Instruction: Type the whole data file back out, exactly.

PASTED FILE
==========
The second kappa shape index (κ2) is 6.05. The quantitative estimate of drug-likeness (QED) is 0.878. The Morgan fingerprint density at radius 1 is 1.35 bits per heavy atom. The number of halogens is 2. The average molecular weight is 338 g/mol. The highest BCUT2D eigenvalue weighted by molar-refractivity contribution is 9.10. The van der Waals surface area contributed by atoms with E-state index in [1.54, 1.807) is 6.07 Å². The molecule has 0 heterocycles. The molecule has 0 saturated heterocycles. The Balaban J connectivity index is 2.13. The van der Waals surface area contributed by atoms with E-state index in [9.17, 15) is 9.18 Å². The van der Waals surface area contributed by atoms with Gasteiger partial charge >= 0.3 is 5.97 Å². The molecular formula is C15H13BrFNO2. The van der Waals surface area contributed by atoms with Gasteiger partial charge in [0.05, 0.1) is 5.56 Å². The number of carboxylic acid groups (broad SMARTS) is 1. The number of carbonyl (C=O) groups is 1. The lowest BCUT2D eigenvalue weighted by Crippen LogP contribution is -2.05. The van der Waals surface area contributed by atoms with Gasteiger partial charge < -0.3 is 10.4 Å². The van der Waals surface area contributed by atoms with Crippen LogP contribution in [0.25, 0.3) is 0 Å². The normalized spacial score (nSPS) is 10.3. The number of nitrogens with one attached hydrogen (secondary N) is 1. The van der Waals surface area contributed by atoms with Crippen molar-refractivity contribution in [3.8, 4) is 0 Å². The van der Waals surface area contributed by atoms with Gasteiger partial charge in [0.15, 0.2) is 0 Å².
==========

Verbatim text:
The second kappa shape index (κ2) is 6.05. The quantitative estimate of drug-likeness (QED) is 0.878. The Morgan fingerprint density at radius 1 is 1.35 bits per heavy atom. The number of halogens is 2. The average molecular weight is 338 g/mol. The highest BCUT2D eigenvalue weighted by molar-refractivity contribution is 9.10. The van der Waals surface area contributed by atoms with E-state index in [1.54, 1.807) is 6.07 Å². The molecule has 0 heterocycles. The molecule has 0 saturated heterocycles. The Balaban J connectivity index is 2.13. The van der Waals surface area contributed by atoms with E-state index in [9.17, 15) is 9.18 Å². The van der Waals surface area contributed by atoms with Gasteiger partial charge >= 0.3 is 5.97 Å². The molecular formula is C15H13BrFNO2. The van der Waals surface area contributed by atoms with Gasteiger partial charge in [0.05, 0.1) is 5.56 Å². The number of carboxylic acid groups (broad SMARTS) is 1. The number of carbonyl (C=O) groups is 1. The lowest BCUT2D eigenvalue weighted by Crippen LogP contribution is -2.05. The van der Waals surface area contributed by atoms with Gasteiger partial charge < -0.3 is 10.4 Å². The van der Waals surface area contributed by atoms with Crippen LogP contribution in [0.25, 0.3) is 0 Å². The normalized spacial score (nSPS) is 10.3. The number of nitrogens with one attached hydrogen (secondary N) is 1. The van der Waals surface area contributed by atoms with Crippen molar-refractivity contribution in [3.8, 4) is 0 Å². The van der Waals surface area contributed by atoms with Gasteiger partial charge in [0.15, 0.2) is 0 Å².